The De Oliveira family emigrated from Portugal to Chablis in the 20th century, long before Chablis became famous as a winemaking region. The family found work in the local logging industry and produced a bit of wine on the side. In the 1950s, Mr. De Oliveira began working in the vines for William Fevre at the age of 14 years old. After ten years, he saved enough money to purchase his first parcel of land – a mere 33 ares, where he planted his first vineyard.
Over the years, Mr. De Oliveira continued to purchase land and plant new vineyards, and in 1965, he began working full time at his own domaine (which had grown to 7 hectares) and created the Domaine Oliveira Lecestre with his brother. At this time in Chablis, many winemakers did more than grow grapes, and the De Oliveiras were no exception. They raised cows, chickens, and pigs around the family domaine in the morning and evening, then spent the weekends tending to the wheat fields. It wasn’t until the 1990s that Mr. De Oliveira gave up polyculture to concentrate exclusively on winemaking.
Throughout the decades, the appellation of Chablis was slowly expanded, and Mr. De Oliveria judiciously purchased land that he could someday plant as Chablis (or even Premier Cru). Today, the domaine encompasses 50 hectares of vines spread out over Petit Chablis (8 hectares), Chablis (35 hectares), Chablis Premier Cru (4.29 hectares), and Chablis Grand Cru (0.28 hectares).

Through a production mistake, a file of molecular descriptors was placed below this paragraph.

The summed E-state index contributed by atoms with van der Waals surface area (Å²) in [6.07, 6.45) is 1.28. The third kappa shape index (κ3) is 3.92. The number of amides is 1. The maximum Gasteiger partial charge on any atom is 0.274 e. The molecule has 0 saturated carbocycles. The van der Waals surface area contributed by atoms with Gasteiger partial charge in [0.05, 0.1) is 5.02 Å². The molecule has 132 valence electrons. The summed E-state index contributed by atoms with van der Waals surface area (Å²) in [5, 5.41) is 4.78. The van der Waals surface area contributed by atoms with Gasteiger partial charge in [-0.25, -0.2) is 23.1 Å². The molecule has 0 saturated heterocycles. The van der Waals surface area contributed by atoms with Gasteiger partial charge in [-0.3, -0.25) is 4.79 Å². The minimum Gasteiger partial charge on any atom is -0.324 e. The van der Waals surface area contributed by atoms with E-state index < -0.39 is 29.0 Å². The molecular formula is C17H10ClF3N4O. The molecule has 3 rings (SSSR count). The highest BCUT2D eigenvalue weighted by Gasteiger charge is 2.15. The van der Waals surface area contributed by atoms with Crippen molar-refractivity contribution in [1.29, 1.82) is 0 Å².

The wines are vinified and aged exclusively in stainless steel tanks and reflect the perfect typicity of Chablis. The Petit Chablis is particularly noteworthy, as it comes from vineyards located on the plateau just a stone’s throw from the Les Clos Grand Cru.
Founded in 1955
The Petit Chablis comes from the Portlandian limestone plateau just above the Grand Cru vineyards outside the town of Chablis. The De Oliveira family has some of the best parcels, which border directly on the Grand Cru Les Clos.
Fourchaume is one of the best known 1er crus in Chablis for good reason. It produces rich and balanced whites that are massively delicious and pair well with a wide range of food – pretty much a go-to white for any occasion.
The Grand Cru Les Clos is known as the King of Chablis. Lecestre's vines were planted in the 1980s on alternating Kimmeridgian marl and limestone. Traditional low temperature fermentation takes place in stainless steel tanks, then bottling occurs a...
The Chablis comes from the Portlandian and Kimmeridgian limestone soils from hillside vineyards with southern and western exposure. Traditional low-temperature fermentation takes place in stainless steel tanks, which yields the archetypal food-frie...